my mind. Would I have received the same responses of "you
don't understand Mormonism!" if I was LDS, or would I have
gotten instead acknowledgement and acceptance, and the lesser
responses of "I don't agree with you", or "I think you are wrong
on that point", but the caveat that such disagreement was a "liberty"
according to our "free agency", rather than more dogmatic. I have
no doubt that we would have seen just that difference in response,
which (if true) suggests that the responses I've been getting are
based on *who* I am (ie. non-LDS), rather than what I have said
or asserted. If I weren't a Christian (and therefore honest), I would
perhaps try posting under a different account to test my hypothesis,
but alas, my Christian honesty precludes me from doing that.
We're talking about people on earth, still alive.
Very well: In the set of all people on earth, still alive, some don't
Care to move the goalposts again?
And again, another point where I have to wonder if I have received
the "charity" due to be given by those who hold the name of Christ.
I didn't "move" any "goalposts", for my question was *always*
concerning the requirements of those who are living on earth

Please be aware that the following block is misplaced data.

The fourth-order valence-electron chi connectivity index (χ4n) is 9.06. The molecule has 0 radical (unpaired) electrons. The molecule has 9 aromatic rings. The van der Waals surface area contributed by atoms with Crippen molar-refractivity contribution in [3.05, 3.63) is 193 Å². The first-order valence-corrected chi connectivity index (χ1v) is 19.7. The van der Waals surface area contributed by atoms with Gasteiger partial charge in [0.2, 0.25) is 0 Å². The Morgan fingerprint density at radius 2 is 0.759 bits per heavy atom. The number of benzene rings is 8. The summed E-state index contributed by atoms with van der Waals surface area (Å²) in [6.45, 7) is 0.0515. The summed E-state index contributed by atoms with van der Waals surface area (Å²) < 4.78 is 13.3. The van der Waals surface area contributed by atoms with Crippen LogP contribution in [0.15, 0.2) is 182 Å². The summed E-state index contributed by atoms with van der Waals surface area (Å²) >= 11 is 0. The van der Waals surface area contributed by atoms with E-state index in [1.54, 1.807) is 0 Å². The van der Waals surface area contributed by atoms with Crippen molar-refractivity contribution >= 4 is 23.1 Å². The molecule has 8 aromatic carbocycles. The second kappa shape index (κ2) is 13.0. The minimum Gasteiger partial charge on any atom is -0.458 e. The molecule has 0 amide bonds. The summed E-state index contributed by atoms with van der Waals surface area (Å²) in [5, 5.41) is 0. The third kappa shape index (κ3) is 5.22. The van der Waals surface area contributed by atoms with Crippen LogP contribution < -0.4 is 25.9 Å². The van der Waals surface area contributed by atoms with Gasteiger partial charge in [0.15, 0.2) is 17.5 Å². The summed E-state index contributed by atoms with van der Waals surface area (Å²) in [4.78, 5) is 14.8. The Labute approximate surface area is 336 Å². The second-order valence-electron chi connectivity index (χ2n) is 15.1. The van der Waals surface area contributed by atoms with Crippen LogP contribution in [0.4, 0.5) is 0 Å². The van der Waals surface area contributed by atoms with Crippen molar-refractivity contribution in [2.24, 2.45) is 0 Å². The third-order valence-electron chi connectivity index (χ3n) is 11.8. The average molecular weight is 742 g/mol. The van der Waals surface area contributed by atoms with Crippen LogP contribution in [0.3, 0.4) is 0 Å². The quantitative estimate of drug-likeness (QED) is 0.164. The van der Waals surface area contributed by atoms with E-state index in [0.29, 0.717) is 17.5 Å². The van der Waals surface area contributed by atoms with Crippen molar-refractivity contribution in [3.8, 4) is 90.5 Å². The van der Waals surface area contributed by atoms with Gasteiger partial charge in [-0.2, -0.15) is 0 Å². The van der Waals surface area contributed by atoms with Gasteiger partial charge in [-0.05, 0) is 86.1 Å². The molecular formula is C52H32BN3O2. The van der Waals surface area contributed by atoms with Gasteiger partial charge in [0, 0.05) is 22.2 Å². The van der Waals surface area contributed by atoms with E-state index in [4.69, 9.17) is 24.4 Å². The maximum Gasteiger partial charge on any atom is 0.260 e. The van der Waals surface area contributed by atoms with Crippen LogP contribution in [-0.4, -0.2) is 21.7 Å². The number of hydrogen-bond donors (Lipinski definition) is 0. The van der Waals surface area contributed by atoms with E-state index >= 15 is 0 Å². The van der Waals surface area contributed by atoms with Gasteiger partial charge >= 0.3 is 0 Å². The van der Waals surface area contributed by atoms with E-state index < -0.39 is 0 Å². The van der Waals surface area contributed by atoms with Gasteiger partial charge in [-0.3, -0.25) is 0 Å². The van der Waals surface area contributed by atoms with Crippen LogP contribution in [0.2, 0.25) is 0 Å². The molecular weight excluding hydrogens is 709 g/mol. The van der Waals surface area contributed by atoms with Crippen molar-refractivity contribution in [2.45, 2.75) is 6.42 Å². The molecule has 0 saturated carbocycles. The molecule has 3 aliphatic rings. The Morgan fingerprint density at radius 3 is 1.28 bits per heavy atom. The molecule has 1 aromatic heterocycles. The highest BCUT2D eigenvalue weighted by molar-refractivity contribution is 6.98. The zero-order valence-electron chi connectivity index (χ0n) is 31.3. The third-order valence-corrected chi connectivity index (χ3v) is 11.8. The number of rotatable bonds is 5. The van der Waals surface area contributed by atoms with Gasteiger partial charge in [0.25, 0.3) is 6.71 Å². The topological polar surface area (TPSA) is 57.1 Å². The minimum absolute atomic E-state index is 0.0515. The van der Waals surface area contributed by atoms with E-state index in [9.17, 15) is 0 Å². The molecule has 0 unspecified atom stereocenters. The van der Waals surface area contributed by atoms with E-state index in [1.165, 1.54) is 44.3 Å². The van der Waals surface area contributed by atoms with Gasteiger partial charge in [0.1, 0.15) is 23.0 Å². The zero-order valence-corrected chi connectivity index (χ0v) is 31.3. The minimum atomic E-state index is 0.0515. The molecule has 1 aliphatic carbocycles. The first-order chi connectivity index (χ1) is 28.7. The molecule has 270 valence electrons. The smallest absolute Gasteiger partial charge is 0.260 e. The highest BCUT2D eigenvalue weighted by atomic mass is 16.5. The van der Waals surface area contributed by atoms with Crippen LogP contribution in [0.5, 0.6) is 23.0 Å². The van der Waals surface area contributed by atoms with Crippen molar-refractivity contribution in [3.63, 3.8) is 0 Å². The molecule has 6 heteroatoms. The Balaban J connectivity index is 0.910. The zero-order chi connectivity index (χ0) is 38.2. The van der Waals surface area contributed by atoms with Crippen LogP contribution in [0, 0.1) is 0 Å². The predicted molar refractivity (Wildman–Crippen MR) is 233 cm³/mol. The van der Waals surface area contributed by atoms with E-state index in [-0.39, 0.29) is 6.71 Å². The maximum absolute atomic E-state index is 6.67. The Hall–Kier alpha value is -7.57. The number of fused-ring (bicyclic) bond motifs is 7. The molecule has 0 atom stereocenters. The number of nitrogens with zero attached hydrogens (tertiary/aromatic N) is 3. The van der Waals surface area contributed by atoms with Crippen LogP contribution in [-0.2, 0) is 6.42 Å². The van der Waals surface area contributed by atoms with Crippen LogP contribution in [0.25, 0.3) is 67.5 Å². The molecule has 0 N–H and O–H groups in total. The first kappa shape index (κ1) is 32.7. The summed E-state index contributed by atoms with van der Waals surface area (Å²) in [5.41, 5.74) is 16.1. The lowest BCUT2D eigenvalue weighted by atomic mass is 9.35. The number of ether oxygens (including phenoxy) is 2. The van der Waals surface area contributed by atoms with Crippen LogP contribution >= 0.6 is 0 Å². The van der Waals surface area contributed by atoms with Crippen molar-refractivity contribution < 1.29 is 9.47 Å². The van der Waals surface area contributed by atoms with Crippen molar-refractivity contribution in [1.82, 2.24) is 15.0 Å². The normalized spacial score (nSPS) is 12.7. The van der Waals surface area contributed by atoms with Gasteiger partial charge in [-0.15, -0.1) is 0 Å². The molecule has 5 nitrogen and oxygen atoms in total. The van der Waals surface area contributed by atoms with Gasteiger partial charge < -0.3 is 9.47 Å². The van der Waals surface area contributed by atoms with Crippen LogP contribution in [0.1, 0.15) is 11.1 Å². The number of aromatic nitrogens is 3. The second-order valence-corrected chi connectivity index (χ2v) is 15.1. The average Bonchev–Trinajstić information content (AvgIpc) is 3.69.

who are LDS. While I may have been in error for not explicitly
defining that with precision (I really didn't think I needed to, to
be completely frank; I thought we understood what we were
talking about), it doesn't seem appropriate (or charitable, IMO)
to accuse me of "moving goalposts". If you felt some ambiguity
in the object of my comments, you could simply have asked for
clarification. Or if further discussion suggested a difference
between what you were talking about and what I was talking
about, you could have simply said, "Oh, I didn't realize you
were just talking about *them*".
Indeed, if I were so inclined, I imagine I could just as easily
(or more easily) comment about *you* "moving the goalposts"
more towards a position which furthers your own goals in this
discussion, and trying to make me look more "clueless". But
without you putting that idea in my head, it would never occur
to me to do so.
I therefore acknowledge that you do not appreciate the things I write.
Insofar as you have given me the impression that your posts
simply cause unnecessary confusion and contention, I have to
admit that I do not appreciate your replies, no. Perhaps that
wasn't your intention, however.
Another thought crosses my mind...
I have to wonder whether you would be responding to me in
the same way if we were (for instance) face to face, say at a
restaurant, in a discussion over a lemonade (LDS drink those,
I would honestly like to know your answer to that, but I
guess I won't be hearing it anytime soon. Still, I think it's
something useful to think about.
Rob, who is done
Jeff Shirton jshirton at cogeco dot ca
"[T]he gospel is not that man can become god,
but that God became a man." -- James White
Challenge me (Theophilus) for a game of chess at Chessworld.net!